IMG_6413sIf you’ve got a dog, you can probably relate to this – it’s the most difficult test in resistance and constraint known to man – the ability to resist the urge to share your table scraps and Thanksgiving leftovers with your best four-legged pal.

Even when we’re diligent all year, it seems that many people throw their will power to the wind during the holiday season, and start freely tossing those scraps as if they’re fattening up a hog for Christmas dinner.

It’s just a piece of turkey or some stuffing, and it’s only once a year, right? I grew up in a family that scraped dinner plates into dog bowls after dinner, so it must be OK. And what about taking a doggie bag home from your favorite restaurant? Face it, we love giving our dogs table scraps – they’re our loyal friends and there’s no better way to say “I love you” than to give your dog the rest of your uneaten Philly Cheese Steak.

Looking back now at my childhood, I realize that none of the dogs in my family lived really long, full lives. Sure, there was Lady – the first dog I knew. She was there when I was born, and she lived to be 13. She was always a fat dog, though. Consequently, she saw the veterinarian a lot. She died a fat dog with arthritis. The other dogs in our family – and there have been quite a few – all seem to have an average life span of about 10 years. Though all different breeds, they all had one thing in common – table scraps.

If you weren’t standing in the dog food aisle, you may think that this is a delicious stew in the canned soup aisle at your grocer.

Is it so bad to give your dog table scraps? After all, don’t just about all dog food packages flaunt pictures of the most appetizing gourmet plated dishes that make your mouth water? Or at least their descriptions do. Aren’t we programmed to buy dog food which appeals to our own tastes?

If we’re enticed by that can of Beef Stroganoff dog food, because we love beef stroganoff, it would make sense that we’d want to share our own “people food” table scraps with our four legged friends.

Some people even think that it’s a great show of love and affection, or that they’re somehow doing their dogs a favor by giving them a sample of their culinary masterpieces.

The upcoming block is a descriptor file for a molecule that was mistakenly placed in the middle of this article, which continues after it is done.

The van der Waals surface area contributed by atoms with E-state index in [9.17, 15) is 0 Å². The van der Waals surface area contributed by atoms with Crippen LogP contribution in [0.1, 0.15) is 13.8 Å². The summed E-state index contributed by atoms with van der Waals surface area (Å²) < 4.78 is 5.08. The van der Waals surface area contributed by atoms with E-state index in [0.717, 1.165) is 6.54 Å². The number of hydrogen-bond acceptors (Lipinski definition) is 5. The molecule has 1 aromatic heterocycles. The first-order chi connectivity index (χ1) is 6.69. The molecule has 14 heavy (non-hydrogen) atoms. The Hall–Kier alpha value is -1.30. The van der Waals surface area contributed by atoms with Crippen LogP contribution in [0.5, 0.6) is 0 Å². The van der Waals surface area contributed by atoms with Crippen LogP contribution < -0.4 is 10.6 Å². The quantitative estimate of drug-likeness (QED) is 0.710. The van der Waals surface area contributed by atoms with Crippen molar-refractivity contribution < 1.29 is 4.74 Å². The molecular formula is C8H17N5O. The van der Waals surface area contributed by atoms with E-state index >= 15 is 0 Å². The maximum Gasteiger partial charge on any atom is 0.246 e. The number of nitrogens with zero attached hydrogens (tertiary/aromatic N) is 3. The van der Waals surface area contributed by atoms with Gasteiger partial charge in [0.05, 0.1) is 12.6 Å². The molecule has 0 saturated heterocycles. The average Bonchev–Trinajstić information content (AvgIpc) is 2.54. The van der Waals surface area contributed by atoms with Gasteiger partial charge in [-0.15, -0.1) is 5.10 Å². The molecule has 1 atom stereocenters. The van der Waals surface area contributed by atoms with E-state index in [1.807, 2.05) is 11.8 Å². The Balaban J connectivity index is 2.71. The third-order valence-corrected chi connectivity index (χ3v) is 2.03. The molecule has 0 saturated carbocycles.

Like I said, it can sometimes feel impossible to resist those big brown eyes, and sad puppy dog faces when they’re sitting by your side at the table. Maybe an occasional whine or tap on the leg, or perhaps that incredibly desperate look while Fido’s resting his head on your leg will get the attention he’s looking for.

I’ve been nearly accused of animal cruelty for having a “no scraps” law in full force at my house since I adopted Stitch from the SF SPCA. But, it’s true – Stitch is never fed table scraps, and for the record, I don’t buy his food based on my appetite.

On some occasions, I’ve prepared food from fresh ingredients for Stitch. For example, if he has a case of tummy upset or diarrhea, I’ll shred a boiled chicken breast, and mix with white rice and cottage cheese.

Feeding dogs table scraps is the leading cause of canine obesity in the United States, but that’s almost the least of the problems table scraps can cause.

Table scraps – even occasional feeding – can cause chronic gastritis, enteritis, acute and chronic pancreatitis, early-onset liver failure, and early-onset kidney failure, to name a few. Food prepared for human consumption is simply not formulated for the canine digestive system. Aside from causing intestinal upset, table scraps contain far more calories than most dogs need, and when served in small pinches, we tend to fail to notice the calories piling up.

Feeding table scraps teaches a dog to beg. While it may seem cute at first, it can lead to serious behavioral problems. Stitch likes to be close by, and he’s always welcome in my dining room, provided he minds his manners. He doesn’t sit at anyone’s side, begging for a bite of their food, because he learned early on that people do not share their food with dogs.

Table scraps aren’t healthy for dogs because they’re generally soft and stick to the teeth. Dogs require hard food and/or bones to help remove tartar along the gum line. Dog food is the only food dogs should be fed, and although you think you might be doing your dog a favor by giving him treats of table scraps, they can cause more serious problems than you ever thought possible. If you love your dog and want to spend many years together, avoid the temptation to feed him table scraps, like I do. I know that Stitch appreciates that I’m looking out for him, and there are plenty of other healthy ways to share my affection for him.

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About the Author

Chris Ford is the founder of Stitches 'n Dishes and editor in chief with a passion for food, photography and travel. Chris is a Media Correspondent for the Food Network TV show, Eat St, a syndicated blogger, seasoned event organizer and promoter, a food critic, a marketing consultant and Social Media Marketing expert. Chris is also a fashion and entertainment photographer. When he's not dining on the sidewalk, he's snapping photos on the catwalk.

  • David Forbes

    Rosy did get a bit of turkey this year, but at least we put it in her food bowl.

    • StitchesnDishes

      Something baked, preferably white meat or something with little to no fat and seasoning isn’t really so bad.

  • Miriam Slozberg

    I have to be careful with giving my dog any scraps. If he gets too much he pukes. Ick. But chicken seems to sit well with him.

    • StitchesnDishes

      Yep… some dogs can be really sensitive to anything they don’t eat regularly, Miriam.